All pre-medical and pre-dental students need pre-calculus algebra and trigonometry knowledge. Some medical schools (5 of the 142 MD schools) and dental schools (3 of the 66 dental schools) require Calculus I, but most do not. Almost all optometry schools (18 of the 21 OD schools) do require calculus, and pharmacy schools do too. Typically, only biochemistry, chemistry, energy science, math, and physics majors will need more than one semester of calculus. Statistics and Probability (Math 210) is recommended for students planning on taking the MCAT. Students interested in working in a bioscience, forensic science laboratory or attending graduate school in Genetics, Molecular Biology, Biochemistry, Biology, or Chemistry should consider taking Bioinformatics (BIOL 235) and Molecular Biotechnology Techniques (BIOL 461).

Visit our Health Professions page to learn more about specific classes Holy Cross offers.


br jesus 2
Br. Jesus Alonso, C.S.C., Ph.D.
Chair, Division of Natural Sciences
Vice President for Strategic Initiatives

While at St. Edward’s University in Austin, TX, I was awarded a Presidential Award in my last year as an undergraduate. I have a doctorate in microbiology, and I have worked with Ebola and Marburg viruses as a researcher at the Texas Biomedical Research Institute in San Antonio, TX, under the direction of Jean L. Patterson. In 2013, I published two peer-reviewed articles on my virus research.

When working with students, my main goal is to challenge them to become problem solvers. Facts in all fields of study are in continuous evolution, and students therefore must understand that texts provide the basis for future discovery. As an educator, I require my students to think about contemporary challenges in science which in turn would help them understand how they too can become contributors to scientific thought and understanding.

Lynne Csiszar-Cary, Ph.D.
Associate Professor of Biology

Br. Lawrence Unfried, C.S.C., M.S.
Adjunct Professor of Biology

Martin Sulkanen
Martin Sulkanen, Ph.D.
Associate Professor of Physics

My Ph.D. in physics from Cornell University led me to a post-doctoral fellowship at Los Alamos National Laboratory, and a career in astrophysics with companies and organizations such as NASA Marshall Flight Center, Michigan Research and Development Center, and Leidos, Inc. Because of my lifelong fascination with the profound consequences of the basic principles of physics on our universe, I have studied binary star systems, galactic radio jets, and worked on NASA’s Chandra X-Ray Observatory Project Science Team.

As a professor of physics and mathematics, I encourage my students to develop an intuitive understanding for physics to guide the understanding of further mathematical analysis: “don’t get lost in the equations!” My students have gone on to a variety of careers in places such as at Yale University, the International Space Station and the the US Patent & Trademark Office.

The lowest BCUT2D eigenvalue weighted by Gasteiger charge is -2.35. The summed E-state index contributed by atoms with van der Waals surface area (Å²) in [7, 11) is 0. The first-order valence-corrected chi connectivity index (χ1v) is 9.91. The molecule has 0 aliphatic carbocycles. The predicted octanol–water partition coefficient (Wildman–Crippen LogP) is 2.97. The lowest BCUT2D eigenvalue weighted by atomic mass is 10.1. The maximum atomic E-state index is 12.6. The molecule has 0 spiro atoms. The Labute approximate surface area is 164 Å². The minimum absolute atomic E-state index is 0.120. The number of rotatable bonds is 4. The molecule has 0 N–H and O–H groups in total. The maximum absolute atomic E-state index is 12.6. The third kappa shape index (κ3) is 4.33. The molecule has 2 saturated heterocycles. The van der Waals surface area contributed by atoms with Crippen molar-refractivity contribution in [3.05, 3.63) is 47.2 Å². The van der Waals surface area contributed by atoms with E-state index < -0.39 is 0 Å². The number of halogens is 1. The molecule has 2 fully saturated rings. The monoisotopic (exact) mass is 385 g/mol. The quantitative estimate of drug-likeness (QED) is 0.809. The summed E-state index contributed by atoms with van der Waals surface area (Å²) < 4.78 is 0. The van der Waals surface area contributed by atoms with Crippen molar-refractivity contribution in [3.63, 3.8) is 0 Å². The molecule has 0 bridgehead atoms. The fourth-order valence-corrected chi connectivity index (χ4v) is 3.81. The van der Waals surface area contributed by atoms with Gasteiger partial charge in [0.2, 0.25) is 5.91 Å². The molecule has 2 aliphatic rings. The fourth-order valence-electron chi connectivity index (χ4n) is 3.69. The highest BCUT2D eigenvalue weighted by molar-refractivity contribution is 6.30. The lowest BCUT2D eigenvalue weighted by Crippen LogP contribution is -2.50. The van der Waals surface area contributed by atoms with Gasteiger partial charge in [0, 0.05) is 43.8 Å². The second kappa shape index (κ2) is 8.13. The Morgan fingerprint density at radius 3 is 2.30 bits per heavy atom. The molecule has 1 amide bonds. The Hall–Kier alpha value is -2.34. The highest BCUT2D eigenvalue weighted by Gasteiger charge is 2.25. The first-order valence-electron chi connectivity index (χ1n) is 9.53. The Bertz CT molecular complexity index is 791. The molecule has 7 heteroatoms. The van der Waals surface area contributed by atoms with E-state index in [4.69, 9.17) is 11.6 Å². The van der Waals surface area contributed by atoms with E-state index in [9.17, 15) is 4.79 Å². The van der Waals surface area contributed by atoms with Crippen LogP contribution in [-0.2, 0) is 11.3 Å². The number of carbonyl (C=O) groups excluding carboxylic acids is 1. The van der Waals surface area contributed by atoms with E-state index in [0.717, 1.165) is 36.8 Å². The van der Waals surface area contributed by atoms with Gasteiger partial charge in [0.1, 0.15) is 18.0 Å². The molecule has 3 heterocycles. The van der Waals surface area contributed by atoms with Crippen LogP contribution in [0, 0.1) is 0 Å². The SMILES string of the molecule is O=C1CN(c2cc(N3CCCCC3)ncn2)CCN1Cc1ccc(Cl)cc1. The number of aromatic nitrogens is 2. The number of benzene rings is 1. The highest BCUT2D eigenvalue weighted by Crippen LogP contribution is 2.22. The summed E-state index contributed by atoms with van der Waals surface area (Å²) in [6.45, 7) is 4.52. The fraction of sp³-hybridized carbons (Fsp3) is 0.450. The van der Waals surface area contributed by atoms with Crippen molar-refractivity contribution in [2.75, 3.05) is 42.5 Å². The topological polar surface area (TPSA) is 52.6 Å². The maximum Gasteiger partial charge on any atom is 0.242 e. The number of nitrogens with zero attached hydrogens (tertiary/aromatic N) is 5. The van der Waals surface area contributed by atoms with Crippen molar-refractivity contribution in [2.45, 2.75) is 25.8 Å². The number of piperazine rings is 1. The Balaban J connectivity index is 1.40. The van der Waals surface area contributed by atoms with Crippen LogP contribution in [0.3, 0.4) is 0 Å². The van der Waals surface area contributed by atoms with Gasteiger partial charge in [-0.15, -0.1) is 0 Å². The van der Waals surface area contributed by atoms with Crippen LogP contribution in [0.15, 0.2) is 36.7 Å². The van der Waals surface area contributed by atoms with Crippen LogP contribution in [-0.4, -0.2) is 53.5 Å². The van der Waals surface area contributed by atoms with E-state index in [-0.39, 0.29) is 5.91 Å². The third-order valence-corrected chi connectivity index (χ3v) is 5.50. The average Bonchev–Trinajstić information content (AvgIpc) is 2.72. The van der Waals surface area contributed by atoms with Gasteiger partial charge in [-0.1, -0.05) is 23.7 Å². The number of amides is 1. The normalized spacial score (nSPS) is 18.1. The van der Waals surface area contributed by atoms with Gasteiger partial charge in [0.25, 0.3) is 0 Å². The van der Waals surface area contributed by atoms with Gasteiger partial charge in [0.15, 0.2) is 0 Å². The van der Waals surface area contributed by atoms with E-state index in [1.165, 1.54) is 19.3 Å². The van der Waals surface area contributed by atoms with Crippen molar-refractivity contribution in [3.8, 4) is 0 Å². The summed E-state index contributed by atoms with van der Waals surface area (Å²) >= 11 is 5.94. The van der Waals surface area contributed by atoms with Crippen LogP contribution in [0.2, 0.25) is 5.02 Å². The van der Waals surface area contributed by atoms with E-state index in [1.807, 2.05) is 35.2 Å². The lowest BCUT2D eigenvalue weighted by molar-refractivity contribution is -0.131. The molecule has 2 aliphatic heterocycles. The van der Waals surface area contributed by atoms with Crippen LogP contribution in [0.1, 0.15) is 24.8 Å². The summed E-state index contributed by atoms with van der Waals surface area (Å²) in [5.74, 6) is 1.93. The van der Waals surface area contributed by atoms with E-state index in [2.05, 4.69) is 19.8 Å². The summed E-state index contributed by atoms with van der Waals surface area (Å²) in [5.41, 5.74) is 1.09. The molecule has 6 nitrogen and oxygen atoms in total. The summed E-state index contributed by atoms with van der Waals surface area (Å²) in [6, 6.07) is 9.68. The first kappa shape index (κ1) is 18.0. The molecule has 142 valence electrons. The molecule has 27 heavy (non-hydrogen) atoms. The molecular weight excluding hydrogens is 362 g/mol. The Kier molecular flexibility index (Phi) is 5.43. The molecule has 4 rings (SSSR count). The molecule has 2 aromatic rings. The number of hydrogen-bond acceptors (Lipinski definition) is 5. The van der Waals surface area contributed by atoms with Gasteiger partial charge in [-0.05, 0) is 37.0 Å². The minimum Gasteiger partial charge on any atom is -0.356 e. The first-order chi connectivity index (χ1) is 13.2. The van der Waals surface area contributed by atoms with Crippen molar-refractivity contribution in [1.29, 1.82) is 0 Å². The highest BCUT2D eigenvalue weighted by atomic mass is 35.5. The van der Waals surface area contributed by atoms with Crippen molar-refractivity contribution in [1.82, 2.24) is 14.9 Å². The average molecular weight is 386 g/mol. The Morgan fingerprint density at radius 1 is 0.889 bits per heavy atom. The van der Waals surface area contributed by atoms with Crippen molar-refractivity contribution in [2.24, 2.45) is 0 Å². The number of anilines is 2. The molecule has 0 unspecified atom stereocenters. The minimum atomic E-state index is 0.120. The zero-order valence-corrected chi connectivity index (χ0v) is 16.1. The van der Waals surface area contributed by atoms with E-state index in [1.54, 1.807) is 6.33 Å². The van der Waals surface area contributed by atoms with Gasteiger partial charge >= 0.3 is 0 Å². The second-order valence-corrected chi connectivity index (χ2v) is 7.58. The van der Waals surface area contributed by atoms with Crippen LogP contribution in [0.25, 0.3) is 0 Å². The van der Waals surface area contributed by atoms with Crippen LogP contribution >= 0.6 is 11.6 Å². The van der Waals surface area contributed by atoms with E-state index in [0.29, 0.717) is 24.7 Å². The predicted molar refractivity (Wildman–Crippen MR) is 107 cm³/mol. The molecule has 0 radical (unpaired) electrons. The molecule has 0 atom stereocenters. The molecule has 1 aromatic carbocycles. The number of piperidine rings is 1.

Yuhui Lu
Yuhui Lu, Ph.D.
Associate Professor of Chemistry

The study of chemistry is necessary for students who want to pursue a career in natural science, medical science, and engineering. It also helps liberal art students to improve their reasoning skills, understand scientific methodology, and gain deeper insight between human-nature relationships. I challenge all my students, regardless of background, to engage in logic, diligence, and self-discipline.

I have earned Ph.D.s in both chemistry and electrical engineering. I use this combination of disciplines to research nanoelectronics and single molecular devices with colleagues at the University of Notre Dame. I have also been a principal investigator of grants with the National Science Foundation, and undergraduate research supervisor. I am currently pursuing a variety of research opportunities for Holy Cross students.

Robert Minvielle, Ph.D.
Assistant Professor of Computer Science

The landscape of education is changing, especially in the ever-evolving field of computer science. Students require an education that fosters flexibility, growth and adaptation. I believe pursuing a degree in computer science is an excellent way to hone the skills to become an active and productive member of an increasingly technological society. Tempered by the Catholic mission, I hope to inspire students to use their skills in dialogue with the tenets of service.

I have earned degrees in both physics and computer science, and I earned my Ph.D. in computer engineering. My education has led me to a variety of experiences, including authoring open source software, designing and building power amplifiers for musical instruments, and organizing the implementation of entire computing infrastructures. Having a diverse education equates to a willingness to step outside of the box and be curious, and students’ curiosity should be nurtured to better prepare them for challenges they will encounter in the working world.

Elvira Baumgartner, M.S.

Mary Merrill, M.A.
Assistant Professor of Mathematics

Department Contact

Lynne Csiszar-Cary, Ph.D.
Associate Professor of Biology
(574) 239-8409